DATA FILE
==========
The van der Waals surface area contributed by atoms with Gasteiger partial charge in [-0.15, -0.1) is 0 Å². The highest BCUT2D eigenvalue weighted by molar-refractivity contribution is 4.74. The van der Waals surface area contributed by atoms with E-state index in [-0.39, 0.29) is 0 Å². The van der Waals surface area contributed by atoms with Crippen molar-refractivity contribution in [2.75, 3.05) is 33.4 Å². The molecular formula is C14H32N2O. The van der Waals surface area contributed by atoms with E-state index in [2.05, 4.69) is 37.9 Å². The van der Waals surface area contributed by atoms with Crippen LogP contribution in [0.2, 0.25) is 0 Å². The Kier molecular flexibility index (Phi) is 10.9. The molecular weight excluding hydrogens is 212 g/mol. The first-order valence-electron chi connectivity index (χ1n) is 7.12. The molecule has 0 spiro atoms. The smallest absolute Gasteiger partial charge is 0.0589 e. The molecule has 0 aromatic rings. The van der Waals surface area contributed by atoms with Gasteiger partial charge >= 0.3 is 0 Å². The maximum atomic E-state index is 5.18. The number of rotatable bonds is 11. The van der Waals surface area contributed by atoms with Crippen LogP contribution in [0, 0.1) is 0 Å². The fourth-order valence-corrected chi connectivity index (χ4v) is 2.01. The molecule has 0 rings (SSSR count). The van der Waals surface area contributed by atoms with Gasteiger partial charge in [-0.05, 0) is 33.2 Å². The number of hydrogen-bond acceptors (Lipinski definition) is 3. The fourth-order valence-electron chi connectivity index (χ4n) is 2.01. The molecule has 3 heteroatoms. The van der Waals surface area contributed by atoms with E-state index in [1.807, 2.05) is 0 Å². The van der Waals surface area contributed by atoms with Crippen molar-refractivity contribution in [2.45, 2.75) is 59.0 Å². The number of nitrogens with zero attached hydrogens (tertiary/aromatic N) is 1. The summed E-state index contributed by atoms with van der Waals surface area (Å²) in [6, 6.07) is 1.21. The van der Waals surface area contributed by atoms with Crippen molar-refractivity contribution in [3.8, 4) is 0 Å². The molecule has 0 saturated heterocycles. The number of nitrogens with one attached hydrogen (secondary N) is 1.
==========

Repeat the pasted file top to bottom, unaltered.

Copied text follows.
The van der Waals surface area contributed by atoms with Gasteiger partial charge in [-0.15, -0.1) is 0 Å². The highest BCUT2D eigenvalue weighted by molar-refractivity contribution is 4.74. The van der Waals surface area contributed by atoms with E-state index in [-0.39, 0.29) is 0 Å². The van der Waals surface area contributed by atoms with Crippen molar-refractivity contribution in [2.75, 3.05) is 33.4 Å². The molecular formula is C14H32N2O. The van der Waals surface area contributed by atoms with E-state index in [2.05, 4.69) is 37.9 Å². The van der Waals surface area contributed by atoms with Crippen LogP contribution in [0.2, 0.25) is 0 Å². The Kier molecular flexibility index (Phi) is 10.9. The molecular weight excluding hydrogens is 212 g/mol. The first-order valence-electron chi connectivity index (χ1n) is 7.12. The molecule has 0 spiro atoms. The smallest absolute Gasteiger partial charge is 0.0589 e. The molecule has 0 aromatic rings. The van der Waals surface area contributed by atoms with Gasteiger partial charge >= 0.3 is 0 Å². The maximum atomic E-state index is 5.18. The number of rotatable bonds is 11. The van der Waals surface area contributed by atoms with Crippen LogP contribution in [0, 0.1) is 0 Å². The fourth-order valence-corrected chi connectivity index (χ4v) is 2.01. The molecule has 0 rings (SSSR count). The van der Waals surface area contributed by atoms with Gasteiger partial charge in [-0.05, 0) is 33.2 Å². The number of hydrogen-bond acceptors (Lipinski definition) is 3. The fourth-order valence-electron chi connectivity index (χ4n) is 2.01. The molecule has 3 heteroatoms. The van der Waals surface area contributed by atoms with E-state index in [1.807, 2.05) is 0 Å². The van der Waals surface area contributed by atoms with Crippen molar-refractivity contribution in [2.45, 2.75) is 59.0 Å². The number of nitrogens with zero attached hydrogens (tertiary/aromatic N) is 1. The summed E-state index contributed by atoms with van der Waals surface area (Å²) in [6, 6.07) is 1.21. The van der Waals surface area contributed by atoms with Crippen molar-refractivity contribution in [3.8, 4) is 0 Å². The molecule has 0 saturated heterocycles. The number of nitrogens with one attached hydrogen (secondary N) is 1.